In the absence of FCC Chairman Ajit Pai at CES, President Trump took it upon himself to shake up the internet at the start of this week. The buzz from the famous trade show largely dissipated the news, but the signing of two new executive orders to bring high-speed broadband to rural parts of the US is a move which has somewhat backfired – receiving much criticism for missing the mark in what is really required to boost broadband.
The plan is to improve infrastructure for farmers and other small businesses, although Trump doesn’t appear to have set out any funding structure to accommodate his signature. He highlighted a $200 billion infrastructure proposal last year and the general consensus is that just a fraction of this will trickle down to reach the 23 million people, some 39% of rural Americans, still without high-speed broadband connections today.
“His executive orders on rural broadband are so small it would be like claiming to solve the health care problem in America by changing policies around how people can make appointments,” said Christopher Mitchell, the Director for the Community Broadband Networks initiative at the Institute for Local Self-Reliance.
The first executive order signed this week, at the American Farm Bureau Convention in Nashville, aims to give private firms access to infrastructure in areas owned by the government, while the second intends to reduce the complexity required in building out broadband in rural areas by slashing paperwork. The latter has come under scrutiny because, in the grand scheme of things, governmental admin work is the least of worries in bringing high-speed broadband to rural Americans.
Installing expensive fiber with little return on investment from the handful of users in rural areas does not interest the big ISPs, while providing grants or even funding government-run infrastructure initiatives are options that seem to have been ignored. Instead, regulatory changes have been made to encourage others to put in the leg work, yet it’s worth noting that community-driven projects to build internet services have been blocked by Big Telecom, such as a city-operated broadband network in Colorado last year.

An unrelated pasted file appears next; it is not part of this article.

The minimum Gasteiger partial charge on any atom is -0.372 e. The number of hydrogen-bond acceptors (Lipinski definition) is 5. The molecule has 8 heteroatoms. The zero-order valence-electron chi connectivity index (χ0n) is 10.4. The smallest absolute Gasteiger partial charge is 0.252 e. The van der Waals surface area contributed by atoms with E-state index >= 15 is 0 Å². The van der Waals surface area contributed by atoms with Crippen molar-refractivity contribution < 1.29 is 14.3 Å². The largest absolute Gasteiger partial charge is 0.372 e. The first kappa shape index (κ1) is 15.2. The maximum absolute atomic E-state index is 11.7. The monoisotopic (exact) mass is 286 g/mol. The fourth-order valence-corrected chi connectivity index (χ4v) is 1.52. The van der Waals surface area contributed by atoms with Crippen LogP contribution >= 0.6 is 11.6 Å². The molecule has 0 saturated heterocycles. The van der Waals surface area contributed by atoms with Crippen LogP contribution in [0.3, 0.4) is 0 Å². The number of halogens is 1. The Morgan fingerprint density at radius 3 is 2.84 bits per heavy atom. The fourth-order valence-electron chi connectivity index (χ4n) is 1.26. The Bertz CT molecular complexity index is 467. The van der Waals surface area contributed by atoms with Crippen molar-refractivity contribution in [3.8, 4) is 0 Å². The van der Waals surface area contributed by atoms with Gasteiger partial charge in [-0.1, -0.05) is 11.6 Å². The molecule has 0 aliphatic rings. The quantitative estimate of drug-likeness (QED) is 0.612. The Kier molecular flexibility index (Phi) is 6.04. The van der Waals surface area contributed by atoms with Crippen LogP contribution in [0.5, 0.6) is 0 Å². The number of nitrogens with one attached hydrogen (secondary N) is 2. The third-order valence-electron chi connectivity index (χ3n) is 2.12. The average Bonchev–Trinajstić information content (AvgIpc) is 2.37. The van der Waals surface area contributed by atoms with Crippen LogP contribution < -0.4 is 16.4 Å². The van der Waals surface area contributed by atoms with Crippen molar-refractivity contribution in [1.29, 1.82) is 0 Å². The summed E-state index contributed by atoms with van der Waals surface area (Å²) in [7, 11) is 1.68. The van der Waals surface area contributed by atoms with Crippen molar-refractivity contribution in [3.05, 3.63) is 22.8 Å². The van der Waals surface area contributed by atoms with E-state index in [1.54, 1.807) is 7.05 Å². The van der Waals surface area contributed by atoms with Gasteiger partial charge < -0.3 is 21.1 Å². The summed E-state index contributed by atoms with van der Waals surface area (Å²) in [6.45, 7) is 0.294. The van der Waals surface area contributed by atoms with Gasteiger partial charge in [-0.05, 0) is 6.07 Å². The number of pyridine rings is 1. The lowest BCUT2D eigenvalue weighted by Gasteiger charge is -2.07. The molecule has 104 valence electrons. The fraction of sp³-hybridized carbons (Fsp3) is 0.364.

The orders are really all about 5G towers, and the only two companies talking about fixed wireless are AT&T and Verizon – so the news essentially reads as a government hand out for the two operators.
Supporters claim the legislation will get the ball rolling, as the myriad of federal, state and local hurdles have restricted broadband projects in rural US from moving forward in the past. Republican Congresswoman Marsha Blackburn said in an interview with Breitbart News, “On the innovation side, we want to make sure that we do not choose winners and losers. The legislation that we bring forward will be technology neutral so that individuals can bring internet through wireline, or fiber, or wireless, or fixed-wireless, or satellite, they will be able to do that. This will bring more opportunities for them to meet their needs in the most cost-effective way.”
“Those towers are going to go up, and you are going to have great, great, broadband,” Trump declared to the 5,000 attendees.